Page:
But ultimately it will come down to whether or not the overriding will in Cayman is to do what is morally right, or to carry on doing what has been done for so long, everyone grabbing a little bit when they can. 

    • Anonymous says:

      "Consider why members of the XXXX Board have in the past given up a great deal of their time, poorly remunerated, to sit on the Board? Because of the local power that gives them".

      While there have no doubt been and may be corrupt Board members some of us have done so simply as an act of service to our country at significant personal sacrifice.

  9. Anonymous says:

    No political party in Cayman is demanding that our anti-corruption laws and enforcement agencies are strengthened and neither is any political party demanding stronger rules against conflicts of interest. So far not a single politician is demanding these things even though they are clearly needed. That says it all.

  10. Whodatis says:

    Great post and also clearly demonstrates why I often remark that "democracy" is an absolute farce and joke today – regardless of nation or government.

    For goodness sake, the greatest and oldest examples of "democracy" are the most corrupt and obscene today.

  11. Anonymous says:


  12. Anonymous says:

    Amen.  Totally correct.  Who can add anything to that?

  13. Wessex says:

    In this system, anyone you see, seeking for absolute power, is already corrupt or greatly deceived. Once they get in, the thought of power and prevelege, drives them mad!  Because this system here, is not a real democracy for the people and by the people, but for the Uk' FCO and by the Uk' FCO, the power is too centralized in the hands of a few. Everyone in Cayman is disenfranchised by these elite politicians. Just voting in general elections, give the system an "appearance" of being a democracy. Once, the candidates are chosen to serve the country, they end up swinging their allegance from the people to a few individuals; moreover, the constitution of the Cayman Islands, gives the Uk's Governor, the power to dissolve cabinet or remove the people's elected representatives whenever he is ordered by the FCO (on the behalf of her majesty's interest) to do so. Hence, tokeep the people more deluded in thinking that this system is a democracy, the two-party system in order to divide the country and promote an atmosphere of the right choice from the wrong choice, was implemented . Thus, you got UDP and PPM. Really both parties are about their own party more than they are about their own country. A very unfortunate situation for the people of Cayman, who are stuck it seems between the power heads.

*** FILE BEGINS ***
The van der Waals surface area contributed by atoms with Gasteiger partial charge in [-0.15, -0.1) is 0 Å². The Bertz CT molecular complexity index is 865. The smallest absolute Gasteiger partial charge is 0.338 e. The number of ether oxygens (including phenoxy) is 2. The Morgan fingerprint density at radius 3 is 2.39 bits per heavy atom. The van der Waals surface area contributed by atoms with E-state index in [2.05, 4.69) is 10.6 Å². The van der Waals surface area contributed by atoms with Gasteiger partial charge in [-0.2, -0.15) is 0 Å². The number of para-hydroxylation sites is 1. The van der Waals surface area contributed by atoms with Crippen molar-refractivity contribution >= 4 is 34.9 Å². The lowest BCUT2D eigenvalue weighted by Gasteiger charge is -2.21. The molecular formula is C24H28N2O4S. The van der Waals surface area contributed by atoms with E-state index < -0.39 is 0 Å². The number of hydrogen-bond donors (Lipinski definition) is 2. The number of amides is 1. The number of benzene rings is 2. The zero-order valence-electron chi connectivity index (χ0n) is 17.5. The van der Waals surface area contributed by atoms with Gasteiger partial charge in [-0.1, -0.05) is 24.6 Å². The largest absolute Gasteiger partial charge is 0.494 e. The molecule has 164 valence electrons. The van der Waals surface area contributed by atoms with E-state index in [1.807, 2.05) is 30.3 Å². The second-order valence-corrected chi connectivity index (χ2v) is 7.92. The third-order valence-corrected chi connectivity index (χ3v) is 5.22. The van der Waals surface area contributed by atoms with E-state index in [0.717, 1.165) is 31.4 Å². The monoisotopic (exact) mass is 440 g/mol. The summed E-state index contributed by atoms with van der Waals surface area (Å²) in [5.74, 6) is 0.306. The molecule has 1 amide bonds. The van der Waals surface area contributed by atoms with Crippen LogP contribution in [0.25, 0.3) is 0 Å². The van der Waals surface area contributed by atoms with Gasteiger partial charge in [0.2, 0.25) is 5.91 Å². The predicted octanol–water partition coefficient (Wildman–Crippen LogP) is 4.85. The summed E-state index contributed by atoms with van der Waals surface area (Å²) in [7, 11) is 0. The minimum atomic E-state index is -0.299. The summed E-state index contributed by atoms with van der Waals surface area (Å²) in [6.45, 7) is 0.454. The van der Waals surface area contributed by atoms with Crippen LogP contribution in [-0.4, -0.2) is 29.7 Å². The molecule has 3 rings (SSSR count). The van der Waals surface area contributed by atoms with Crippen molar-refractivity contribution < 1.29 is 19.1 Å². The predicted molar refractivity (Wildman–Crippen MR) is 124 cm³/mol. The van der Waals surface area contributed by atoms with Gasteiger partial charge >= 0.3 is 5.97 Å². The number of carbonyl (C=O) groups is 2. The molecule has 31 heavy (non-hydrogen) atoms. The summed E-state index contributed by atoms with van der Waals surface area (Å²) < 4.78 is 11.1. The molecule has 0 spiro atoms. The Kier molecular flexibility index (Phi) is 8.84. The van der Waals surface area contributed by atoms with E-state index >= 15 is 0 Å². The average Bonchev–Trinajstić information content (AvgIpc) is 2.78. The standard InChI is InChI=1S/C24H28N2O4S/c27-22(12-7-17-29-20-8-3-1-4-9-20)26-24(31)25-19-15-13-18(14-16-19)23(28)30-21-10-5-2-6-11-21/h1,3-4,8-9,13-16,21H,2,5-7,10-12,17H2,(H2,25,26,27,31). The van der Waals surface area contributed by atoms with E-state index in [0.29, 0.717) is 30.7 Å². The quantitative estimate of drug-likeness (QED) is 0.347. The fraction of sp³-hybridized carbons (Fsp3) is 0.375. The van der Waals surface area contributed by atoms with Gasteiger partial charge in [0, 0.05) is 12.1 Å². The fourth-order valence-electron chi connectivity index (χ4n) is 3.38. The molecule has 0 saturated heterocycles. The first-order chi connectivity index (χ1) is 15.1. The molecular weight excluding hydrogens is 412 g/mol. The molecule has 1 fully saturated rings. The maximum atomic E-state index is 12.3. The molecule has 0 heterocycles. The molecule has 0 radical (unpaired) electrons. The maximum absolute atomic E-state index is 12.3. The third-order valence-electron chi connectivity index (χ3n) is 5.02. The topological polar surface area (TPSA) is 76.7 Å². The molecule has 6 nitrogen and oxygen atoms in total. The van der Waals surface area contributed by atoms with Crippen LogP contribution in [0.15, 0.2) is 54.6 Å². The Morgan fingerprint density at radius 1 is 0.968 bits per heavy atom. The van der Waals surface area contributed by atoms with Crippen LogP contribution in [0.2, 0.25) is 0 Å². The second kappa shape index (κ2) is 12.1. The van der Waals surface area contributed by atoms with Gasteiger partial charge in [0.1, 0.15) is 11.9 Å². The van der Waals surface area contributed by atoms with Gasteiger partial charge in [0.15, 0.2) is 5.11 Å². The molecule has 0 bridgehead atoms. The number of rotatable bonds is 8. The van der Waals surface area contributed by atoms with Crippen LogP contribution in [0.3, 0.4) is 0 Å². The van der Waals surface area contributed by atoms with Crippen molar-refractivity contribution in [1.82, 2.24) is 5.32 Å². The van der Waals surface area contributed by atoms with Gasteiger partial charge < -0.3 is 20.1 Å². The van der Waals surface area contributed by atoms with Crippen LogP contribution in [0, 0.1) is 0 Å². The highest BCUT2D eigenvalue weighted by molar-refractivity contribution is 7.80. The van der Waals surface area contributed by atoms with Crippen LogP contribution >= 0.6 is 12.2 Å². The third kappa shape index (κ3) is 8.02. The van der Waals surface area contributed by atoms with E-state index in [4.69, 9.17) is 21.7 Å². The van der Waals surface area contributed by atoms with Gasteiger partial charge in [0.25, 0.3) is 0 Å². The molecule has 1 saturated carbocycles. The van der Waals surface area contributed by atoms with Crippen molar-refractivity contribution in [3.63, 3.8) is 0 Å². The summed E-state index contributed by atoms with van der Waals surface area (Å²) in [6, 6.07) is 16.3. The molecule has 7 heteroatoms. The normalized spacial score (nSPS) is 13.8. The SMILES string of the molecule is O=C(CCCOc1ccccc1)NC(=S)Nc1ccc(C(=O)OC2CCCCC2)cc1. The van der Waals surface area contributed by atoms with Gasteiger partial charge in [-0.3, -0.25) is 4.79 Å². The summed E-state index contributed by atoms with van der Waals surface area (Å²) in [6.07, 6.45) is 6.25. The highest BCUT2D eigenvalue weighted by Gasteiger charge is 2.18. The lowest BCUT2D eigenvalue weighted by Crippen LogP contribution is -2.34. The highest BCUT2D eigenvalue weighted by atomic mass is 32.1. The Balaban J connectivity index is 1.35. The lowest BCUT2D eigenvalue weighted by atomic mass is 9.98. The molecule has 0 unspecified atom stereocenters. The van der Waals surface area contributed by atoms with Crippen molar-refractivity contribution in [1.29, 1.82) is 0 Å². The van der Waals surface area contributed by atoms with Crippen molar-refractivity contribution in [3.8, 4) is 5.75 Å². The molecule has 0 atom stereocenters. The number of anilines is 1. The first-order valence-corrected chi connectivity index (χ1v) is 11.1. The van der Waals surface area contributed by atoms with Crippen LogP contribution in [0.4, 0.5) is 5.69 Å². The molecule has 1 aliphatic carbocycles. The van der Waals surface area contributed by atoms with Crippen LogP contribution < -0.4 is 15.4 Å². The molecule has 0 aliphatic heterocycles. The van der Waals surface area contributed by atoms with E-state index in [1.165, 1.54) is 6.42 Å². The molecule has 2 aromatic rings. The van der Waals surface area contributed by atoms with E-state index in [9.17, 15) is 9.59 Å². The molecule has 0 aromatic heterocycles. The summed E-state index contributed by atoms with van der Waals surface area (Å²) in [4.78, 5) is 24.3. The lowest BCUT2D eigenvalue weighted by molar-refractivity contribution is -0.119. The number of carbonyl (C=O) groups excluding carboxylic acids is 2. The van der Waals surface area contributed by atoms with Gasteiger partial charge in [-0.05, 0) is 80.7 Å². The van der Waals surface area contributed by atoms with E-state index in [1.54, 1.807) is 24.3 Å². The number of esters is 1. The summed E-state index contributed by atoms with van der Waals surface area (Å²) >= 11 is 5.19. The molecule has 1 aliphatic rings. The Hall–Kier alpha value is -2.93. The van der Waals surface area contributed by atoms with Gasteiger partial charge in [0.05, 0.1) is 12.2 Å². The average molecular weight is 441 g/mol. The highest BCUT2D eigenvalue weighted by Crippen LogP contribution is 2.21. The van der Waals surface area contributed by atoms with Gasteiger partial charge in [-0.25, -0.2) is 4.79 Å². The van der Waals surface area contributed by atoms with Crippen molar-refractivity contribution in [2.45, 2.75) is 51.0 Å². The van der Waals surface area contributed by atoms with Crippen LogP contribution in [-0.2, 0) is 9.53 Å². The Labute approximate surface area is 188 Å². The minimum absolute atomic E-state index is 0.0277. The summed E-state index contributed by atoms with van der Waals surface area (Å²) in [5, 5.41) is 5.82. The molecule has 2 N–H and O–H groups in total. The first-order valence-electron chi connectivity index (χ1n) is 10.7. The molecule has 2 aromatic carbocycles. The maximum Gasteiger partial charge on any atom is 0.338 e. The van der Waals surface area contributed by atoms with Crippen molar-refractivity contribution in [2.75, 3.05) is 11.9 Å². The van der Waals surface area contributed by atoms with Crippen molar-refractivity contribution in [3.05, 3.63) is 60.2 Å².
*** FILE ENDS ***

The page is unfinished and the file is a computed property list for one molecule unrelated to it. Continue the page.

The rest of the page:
• Castor says:

      With all due respect, I don't think your problems lay with the UK or the FCO. It may be time to look in the mirror.

      • Caymanian born and raised says:

        What???  Castor oil, the UK and FCO are behind every so-called "good governance" program you see happening on this island. They are just a sleeping dragon waiting to awake and do their thing!  Don't be so naive, know your history of the west indies…

  14. Anonymous says:

    Respectful effort Conscience, but who is it you're targeting to enlighten with such a post ?